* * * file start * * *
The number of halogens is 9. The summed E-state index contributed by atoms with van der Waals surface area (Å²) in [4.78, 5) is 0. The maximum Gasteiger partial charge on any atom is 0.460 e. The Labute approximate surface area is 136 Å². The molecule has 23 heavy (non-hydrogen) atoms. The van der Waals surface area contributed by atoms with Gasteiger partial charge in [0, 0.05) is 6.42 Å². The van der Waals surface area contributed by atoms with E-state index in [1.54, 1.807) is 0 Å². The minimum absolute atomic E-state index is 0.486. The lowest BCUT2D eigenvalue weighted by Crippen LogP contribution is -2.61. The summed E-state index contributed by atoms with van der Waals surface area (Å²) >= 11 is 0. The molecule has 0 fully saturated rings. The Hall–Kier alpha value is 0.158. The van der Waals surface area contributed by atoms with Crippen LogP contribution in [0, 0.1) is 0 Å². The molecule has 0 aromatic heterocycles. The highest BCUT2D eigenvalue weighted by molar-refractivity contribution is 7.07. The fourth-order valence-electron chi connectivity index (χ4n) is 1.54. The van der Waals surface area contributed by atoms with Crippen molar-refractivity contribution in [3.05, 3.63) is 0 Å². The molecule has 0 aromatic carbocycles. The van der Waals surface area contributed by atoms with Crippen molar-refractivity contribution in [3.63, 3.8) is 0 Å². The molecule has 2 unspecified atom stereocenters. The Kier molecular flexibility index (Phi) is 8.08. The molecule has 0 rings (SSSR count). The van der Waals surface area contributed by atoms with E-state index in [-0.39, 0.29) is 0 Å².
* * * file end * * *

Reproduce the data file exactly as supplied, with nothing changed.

The number of halogens is 9. The summed E-state index contributed by atoms with van der Waals surface area (Å²) in [4.78, 5) is 0. The maximum Gasteiger partial charge on any atom is 0.460 e. The Labute approximate surface area is 136 Å². The molecule has 23 heavy (non-hydrogen) atoms. The van der Waals surface area contributed by atoms with Gasteiger partial charge in [0, 0.05) is 6.42 Å². The van der Waals surface area contributed by atoms with E-state index in [1.54, 1.807) is 0 Å². The minimum absolute atomic E-state index is 0.486. The lowest BCUT2D eigenvalue weighted by Crippen LogP contribution is -2.61. The summed E-state index contributed by atoms with van der Waals surface area (Å²) >= 11 is 0. The molecule has 0 fully saturated rings. The Hall–Kier alpha value is 0.158. The van der Waals surface area contributed by atoms with Crippen LogP contribution in [0, 0.1) is 0 Å². The molecule has 0 aromatic heterocycles. The highest BCUT2D eigenvalue weighted by molar-refractivity contribution is 7.07. The fourth-order valence-electron chi connectivity index (χ4n) is 1.54. The van der Waals surface area contributed by atoms with Crippen molar-refractivity contribution in [3.05, 3.63) is 0 Å². The molecule has 0 aromatic carbocycles. The van der Waals surface area contributed by atoms with Crippen molar-refractivity contribution in [3.63, 3.8) is 0 Å². The molecule has 2 unspecified atom stereocenters. The Kier molecular flexibility index (Phi) is 8.08. The molecule has 0 rings (SSSR count). The van der Waals surface area contributed by atoms with E-state index in [-0.39, 0.29) is 0 Å².